Tag Archives: Christian


I don’t think there’s any doubt that our country is facing a far-reaching marginalization of religion in general, and Christianity specifically. It is happening everywhere, at every level. The movement to purge Christianity from all aspects of public life is in full swing, led by men and women who have perverted the establishment clause. They have deceived a nation that doesn’t know any better, a nation that doesn’t even understand the rights granted them in the constitution, who would rather rely on quickly digestible sound bytes that “sound right” than actually be bothered to find out the truth for themselves. Wouldn’t want to miss JWOWW’s new show to educate ourselves now, would we?

Under the guise of “progress” or “progressive thought” these people have convinced others that the so-called “separation of church and state” (that phrase appears nowhere in the constitution or the Bill of Rights) means that religion should be utterly banished from every corner of the earth and relegated to quiet time in the privacy of your own home or church. That no one should ever have to actually see or hear about anyone practicing their faith, ever, because it may offend them.

Of course, they ignore the fact that a Creator is invoked several times in the very same constitution. They also ignore the numerous historical writings that establish most of the founding fathers as theists, if not Christians. And they ignore the specific verbiage of the establishment clause itself (and its companion, the free exercise clause), reducing it to a catch phrase that other brainwashed masses can latch on to and mindlessly repeat. I’m referring to the part which says, congress shall make no law respecting an establishment of religion, or prohibiting the free exercise thereof.

Wait…I don’t see anything about abolishing religion. I don’t see any reference to atheists having the right to sue anyone and anything that offends their apparently delicate sensibilities. What I see is protection for those who wish to follow a religion. I see the government being told not to establish a national church (and later, through the 14th Amendment, this would also apply to the State governments, as well as Federal).

The establishment clause was meant to protect religion from the government, not to protect the public from ever being exposed to religion or, heaven forbid, being offended by it. And even though people today have unparalleled access to virtually the entire sum total of human knowledge right at their fingertips, they’d rather take the words of angry atheist liberals spewing hate-filled venom, than to lift a finger and educate themselves properly.

As a result of these efforts, Christianity has been viciously attacked and marginalized, while many who follow it are content to do nothing. Or perhaps the correct phrase is, they are incapable of doing anything. That’s because, like their more secular counterparts, they are content with a minimal education about the subject matter, just enough to get them by but not enough to actually take their time and attention away from other matters. This tendency seems rampant in these last few generations.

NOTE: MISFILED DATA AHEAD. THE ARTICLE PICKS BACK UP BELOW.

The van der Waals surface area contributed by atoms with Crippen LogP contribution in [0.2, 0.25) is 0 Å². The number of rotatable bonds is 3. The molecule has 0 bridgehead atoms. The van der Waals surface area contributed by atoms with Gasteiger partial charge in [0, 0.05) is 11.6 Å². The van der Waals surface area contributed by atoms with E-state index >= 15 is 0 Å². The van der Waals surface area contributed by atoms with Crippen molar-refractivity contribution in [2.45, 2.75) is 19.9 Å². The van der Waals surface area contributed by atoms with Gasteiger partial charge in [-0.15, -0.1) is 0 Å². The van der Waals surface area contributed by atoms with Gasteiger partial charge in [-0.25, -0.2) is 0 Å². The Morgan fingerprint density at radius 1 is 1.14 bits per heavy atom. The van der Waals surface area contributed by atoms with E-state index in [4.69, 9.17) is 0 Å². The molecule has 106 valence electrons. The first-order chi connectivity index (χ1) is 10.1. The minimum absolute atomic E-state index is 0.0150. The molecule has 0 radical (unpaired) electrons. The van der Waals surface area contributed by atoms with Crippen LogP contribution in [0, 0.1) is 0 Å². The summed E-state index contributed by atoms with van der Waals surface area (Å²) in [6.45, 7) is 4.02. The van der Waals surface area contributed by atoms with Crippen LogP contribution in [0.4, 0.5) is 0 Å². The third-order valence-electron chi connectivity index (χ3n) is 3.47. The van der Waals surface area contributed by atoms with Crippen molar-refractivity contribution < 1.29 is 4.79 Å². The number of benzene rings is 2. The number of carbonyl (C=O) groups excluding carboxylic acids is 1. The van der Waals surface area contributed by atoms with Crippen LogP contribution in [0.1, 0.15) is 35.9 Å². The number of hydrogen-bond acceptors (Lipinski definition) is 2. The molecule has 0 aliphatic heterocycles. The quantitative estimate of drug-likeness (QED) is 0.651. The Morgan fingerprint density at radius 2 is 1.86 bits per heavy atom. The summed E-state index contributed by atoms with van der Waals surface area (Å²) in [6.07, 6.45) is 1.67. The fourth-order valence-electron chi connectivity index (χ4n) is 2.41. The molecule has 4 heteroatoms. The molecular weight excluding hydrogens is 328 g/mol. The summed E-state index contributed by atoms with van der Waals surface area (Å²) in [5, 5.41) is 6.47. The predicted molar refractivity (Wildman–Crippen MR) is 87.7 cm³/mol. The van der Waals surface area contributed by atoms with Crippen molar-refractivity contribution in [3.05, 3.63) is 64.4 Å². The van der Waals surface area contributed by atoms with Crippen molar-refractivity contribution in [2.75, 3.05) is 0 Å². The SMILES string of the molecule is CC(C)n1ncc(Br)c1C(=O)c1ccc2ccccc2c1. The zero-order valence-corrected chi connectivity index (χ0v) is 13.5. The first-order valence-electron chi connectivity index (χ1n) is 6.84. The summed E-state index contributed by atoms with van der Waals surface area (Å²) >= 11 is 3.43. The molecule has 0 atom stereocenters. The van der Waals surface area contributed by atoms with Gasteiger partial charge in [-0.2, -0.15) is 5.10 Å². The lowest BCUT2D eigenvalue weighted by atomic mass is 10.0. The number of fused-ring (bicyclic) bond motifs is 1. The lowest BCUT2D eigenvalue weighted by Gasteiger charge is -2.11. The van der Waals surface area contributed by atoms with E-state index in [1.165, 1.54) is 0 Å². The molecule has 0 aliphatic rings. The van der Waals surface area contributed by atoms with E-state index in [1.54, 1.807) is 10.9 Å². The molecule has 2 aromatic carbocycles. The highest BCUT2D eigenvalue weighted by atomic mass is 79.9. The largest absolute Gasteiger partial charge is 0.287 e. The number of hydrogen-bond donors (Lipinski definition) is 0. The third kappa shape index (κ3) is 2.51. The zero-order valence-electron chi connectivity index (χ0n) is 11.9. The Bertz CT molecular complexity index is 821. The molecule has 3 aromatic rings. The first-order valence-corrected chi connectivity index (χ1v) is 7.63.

But in times of crisis, sleeping giants sometimes awaken, and some of these folks are starting to do just that. Some of them are tired of being bullied and pushed around by angry atheists with an axe to grind against God, who beat everyone over the head with the word “reason” like they came up with it. (Mind you, their “reason” is typically a dash of science intermixed with an abundance of repressed anger at “religion” and God.)

Behold, I have refined you, but not as silver. I have tried you in the furnace of affliction. (Isa 48:10). In-context, this verse is discussing the refinement of Israel as a nation. But looking at where we are right now, I think we have little choice but to see this present darkness as a similar opportunity to be cleansed and refined. It’s time to let go of our complacency and realize that there’s a lot at stake here.

Christians in America have never been challenged like this before. We’ve spent the past two hundred years enjoying a free ride. We’ve never had to really get into why we believe what we believe. We were the defacto “religious experience” of the past two centuries. Thus, it’s truly frightening, the number of people who really don’t know the why of their faith. This year, I spoke to a number of Catholics regarding their tradition of getting marked on Ash Wednesday. Not one of them could give a reason why this is observed. When you don’t understand why, then the actions themselves become a meaningless, disassociated ritual. The response to why do you get marked on Ash Wednesday should not be, because I’m Catholic. This sort of thing makes assaulting Christianity incredibly easy.

So do trite platitudes and bumper sticker theology. Those small, digestible tidbits I was talking about earlier aren’t just the exclusive domain of the atheists or progressives. We’ve got plenty of our own. Clichés like “God doesn’t give you more than you can handle.” That’s a bastardization of 1 Corinthians 10:13, which is part of a larger passage discussing, specifically, temptation. “There has no temptation taken you but such as is common to man. But God is faithful, who will not suffer you to be tempted above that you are able; but with the temptation also make a way to escape, that you may be able to bear it.” I could spend a lot of time writing on that, but click here for a truly excellent article.

It’s time to stop helping those who want to shove us behind closed doors because they find our beliefs offensive. There’s not a law on the books that guarantees anyone’s right to never be offended by anything. I’m just as offended by their flagrant disregard for others’ beliefs and opinions, but I’m not trying to sue them into silence or take down their insipid billboards or prevent them from having their atheist rallies. In fact, I’m fine if someone wants to follow atheism. But when they try to push their religion (let’s not pretend it isn’t) on the rest of the world, that I have an issue with. And so should they, since one of their core issues with Christianity is that we “force it” on others. Live and let live only applies to this group if you agree with what they believe.